For a movie that constantly weighs in the pros and cons of technology, it’s a pity how inept 2.0’s own understanding of its capabilities are.
There are tons of special effects in Director Shankar’s undoubtedly inferior sequel to Enthiran/Robot — the 2010 sci-fi masala that explored the daredevilry and dangers of man-machine interaction to entertaining results. Except they are so overwhelmingly shoddy, 2.0 ends up looking like a downgraded, cost-cut version of a promising idea.
Never one for subtlety, Shankar’s film-making is defined by his unabashed love for gimmicks and excess.
His audacious approach coupled with extraordinary conviction pulled off many reality-driven fantasies.
Under his bold if impractical vision, a common man could be a CM for a day, a senior citizen could single-handedly banish corruption and a doppelganger could be generated using motion capture to keep a charade going.
But he hit the peak of his big-scale morality musing in the spectacular and wholesome Enthiran pitting Rajinikanth against Rajinikanth.
Given the mega response the Rajni feast generated, working on a bigger, better sequel with a Bollywood hero for antagonist must’ve sounded like the logical next step.
It would have worked too if 2.0 would give a semblance of thrill or threat to its mindless and monotonous battle between a vengeful environmentalist and a robot experiencing a shifting personality disorder.
2.0 opens with a striking visual of a man doddering into a reddish pink sunset, a flock of birds flying above his head and a mobile tower before him, the action to follow will lead to the birth of a strange union of cell phones and creature.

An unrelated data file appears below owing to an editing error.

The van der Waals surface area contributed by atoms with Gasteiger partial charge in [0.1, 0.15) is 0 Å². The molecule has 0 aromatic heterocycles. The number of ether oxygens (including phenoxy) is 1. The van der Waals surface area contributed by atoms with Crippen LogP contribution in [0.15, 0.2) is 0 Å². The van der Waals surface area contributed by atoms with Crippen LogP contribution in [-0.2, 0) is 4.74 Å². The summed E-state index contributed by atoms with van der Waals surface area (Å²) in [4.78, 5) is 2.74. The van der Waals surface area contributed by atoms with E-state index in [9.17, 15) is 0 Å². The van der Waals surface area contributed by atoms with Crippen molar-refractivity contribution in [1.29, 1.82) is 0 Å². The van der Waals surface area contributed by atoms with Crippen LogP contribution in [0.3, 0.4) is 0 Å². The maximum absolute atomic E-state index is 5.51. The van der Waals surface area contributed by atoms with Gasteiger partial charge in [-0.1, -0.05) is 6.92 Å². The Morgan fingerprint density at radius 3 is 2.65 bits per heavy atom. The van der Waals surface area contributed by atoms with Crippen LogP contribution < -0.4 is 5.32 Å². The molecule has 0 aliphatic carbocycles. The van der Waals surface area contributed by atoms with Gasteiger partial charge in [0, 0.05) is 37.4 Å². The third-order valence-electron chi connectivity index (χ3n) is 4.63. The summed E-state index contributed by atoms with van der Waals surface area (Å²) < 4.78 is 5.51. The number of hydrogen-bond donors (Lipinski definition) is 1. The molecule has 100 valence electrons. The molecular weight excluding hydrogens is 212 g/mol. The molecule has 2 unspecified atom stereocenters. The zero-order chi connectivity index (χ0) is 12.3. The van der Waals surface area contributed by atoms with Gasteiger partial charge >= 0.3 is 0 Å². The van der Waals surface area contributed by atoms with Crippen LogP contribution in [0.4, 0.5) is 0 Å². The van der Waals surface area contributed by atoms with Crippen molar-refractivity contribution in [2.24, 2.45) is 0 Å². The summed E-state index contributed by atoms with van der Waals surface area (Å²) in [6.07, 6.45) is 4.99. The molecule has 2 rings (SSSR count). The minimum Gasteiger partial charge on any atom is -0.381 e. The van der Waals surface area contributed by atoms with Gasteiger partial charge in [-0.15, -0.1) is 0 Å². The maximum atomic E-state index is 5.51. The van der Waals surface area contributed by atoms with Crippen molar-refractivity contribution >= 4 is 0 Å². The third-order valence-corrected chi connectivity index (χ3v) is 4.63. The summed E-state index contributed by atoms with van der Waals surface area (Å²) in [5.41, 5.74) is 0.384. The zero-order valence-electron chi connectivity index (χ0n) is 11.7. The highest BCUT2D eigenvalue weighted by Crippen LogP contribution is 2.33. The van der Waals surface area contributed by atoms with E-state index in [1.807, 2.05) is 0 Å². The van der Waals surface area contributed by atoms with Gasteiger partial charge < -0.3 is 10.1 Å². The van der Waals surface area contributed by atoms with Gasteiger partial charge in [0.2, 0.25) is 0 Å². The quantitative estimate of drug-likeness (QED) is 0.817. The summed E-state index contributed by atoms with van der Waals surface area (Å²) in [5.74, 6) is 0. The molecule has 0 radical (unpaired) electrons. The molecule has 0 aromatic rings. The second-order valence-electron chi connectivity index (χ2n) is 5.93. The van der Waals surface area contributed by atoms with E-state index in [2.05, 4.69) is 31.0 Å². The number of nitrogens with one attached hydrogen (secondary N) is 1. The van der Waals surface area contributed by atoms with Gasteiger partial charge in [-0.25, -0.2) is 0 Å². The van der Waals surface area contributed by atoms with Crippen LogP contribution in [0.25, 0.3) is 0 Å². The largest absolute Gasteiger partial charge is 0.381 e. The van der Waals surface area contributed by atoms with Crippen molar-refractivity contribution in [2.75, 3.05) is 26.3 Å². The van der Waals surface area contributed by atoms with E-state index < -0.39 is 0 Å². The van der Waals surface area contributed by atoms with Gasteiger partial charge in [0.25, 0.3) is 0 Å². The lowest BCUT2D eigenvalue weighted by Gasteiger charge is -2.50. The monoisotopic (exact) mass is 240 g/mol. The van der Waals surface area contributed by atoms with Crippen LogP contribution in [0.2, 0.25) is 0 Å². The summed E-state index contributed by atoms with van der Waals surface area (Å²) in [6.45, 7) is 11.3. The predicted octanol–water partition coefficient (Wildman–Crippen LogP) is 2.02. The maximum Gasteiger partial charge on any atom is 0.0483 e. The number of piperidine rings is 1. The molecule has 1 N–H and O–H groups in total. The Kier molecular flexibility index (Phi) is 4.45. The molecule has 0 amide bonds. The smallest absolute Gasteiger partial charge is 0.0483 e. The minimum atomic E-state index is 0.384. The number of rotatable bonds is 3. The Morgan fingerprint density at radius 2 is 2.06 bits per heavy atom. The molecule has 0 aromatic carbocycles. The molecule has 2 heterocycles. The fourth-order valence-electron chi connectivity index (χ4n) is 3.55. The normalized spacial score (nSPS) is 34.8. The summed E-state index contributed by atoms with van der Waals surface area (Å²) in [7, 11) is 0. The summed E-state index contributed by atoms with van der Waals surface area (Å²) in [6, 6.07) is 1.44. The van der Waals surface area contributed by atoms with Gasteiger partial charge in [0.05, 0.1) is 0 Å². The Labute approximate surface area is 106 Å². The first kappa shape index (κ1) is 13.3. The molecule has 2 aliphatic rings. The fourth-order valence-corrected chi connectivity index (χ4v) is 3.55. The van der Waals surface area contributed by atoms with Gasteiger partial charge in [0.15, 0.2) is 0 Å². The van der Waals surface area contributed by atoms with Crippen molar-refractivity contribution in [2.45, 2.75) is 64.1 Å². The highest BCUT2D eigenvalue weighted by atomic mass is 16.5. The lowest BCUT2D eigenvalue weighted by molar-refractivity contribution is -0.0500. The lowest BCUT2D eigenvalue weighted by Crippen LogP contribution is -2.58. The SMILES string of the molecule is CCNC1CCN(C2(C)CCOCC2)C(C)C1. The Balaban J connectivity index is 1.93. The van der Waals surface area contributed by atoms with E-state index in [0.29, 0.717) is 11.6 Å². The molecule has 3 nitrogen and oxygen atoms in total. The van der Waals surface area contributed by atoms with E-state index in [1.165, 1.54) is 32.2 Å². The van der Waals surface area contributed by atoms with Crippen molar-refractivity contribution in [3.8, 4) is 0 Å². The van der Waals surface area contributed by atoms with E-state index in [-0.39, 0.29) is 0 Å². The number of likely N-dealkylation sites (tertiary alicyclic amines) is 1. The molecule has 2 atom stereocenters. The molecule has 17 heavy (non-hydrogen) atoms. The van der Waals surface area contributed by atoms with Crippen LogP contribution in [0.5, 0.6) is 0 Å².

An hour of teasing later, the bird finally hatches an egg and manifests into Akshay Kumar, looking rather savage in his beastly fangs, Ramsay red eyes and Count Olaf eyebrows.
His backstory has something valid to say about the evils of mobile phone and toxic radiation triggered by undue networks.
But between scenes that ogle over Amy Jackson in a tight-fitting Tron-ish body suit to feebly demonstrate even robots aren’t spared from the male gaze, a half-baked subplot featuring Danny Denzongpa’s (villain of the first one) son and Pakshiraja Akshay’s cell phone cluster assault on exclusively portly victims, the message is lost and buried.
What plays out is a persistent, exhausting, endless onslaught of a poorly constructed digital creature throwing up countless phones on the screen and Rajni’s scientist and robotic alter ego firing some photon miracle to counter all his negative shakti.
Loose physics and indulgence are the prerogative of movies modelled in the comic book spirit.
2.0 takes ample advantage of these liberties but forgets to have fun.
Such humourless treatment makes the 150-minutes long proceedings a slog to sit through despite Rajini’s best efforts to get all sneaky in his reloaded form against a Star Wars-inspired background score thrown in good measure.
No doubt his devoted fans will cheer for Chitti repeating his tricks.
The lack of ingenuity will frustrate the rest.
Akshay’s scowling is robust, but he comes in too late and contributes too little to lift 2.0 with the menace it deserved.
Somewhere in all that clutter and mass of men, mobiles, bots and birds hides an interesting allegory on the reliance and recklessness of the ubiquitous mobile phone culture.
2.0’s cursory ticking of the downsides in clumsy common man conversations and confusion over ‘all life forms matter’ in an absurd, tiresome climax ensure it remains hidden.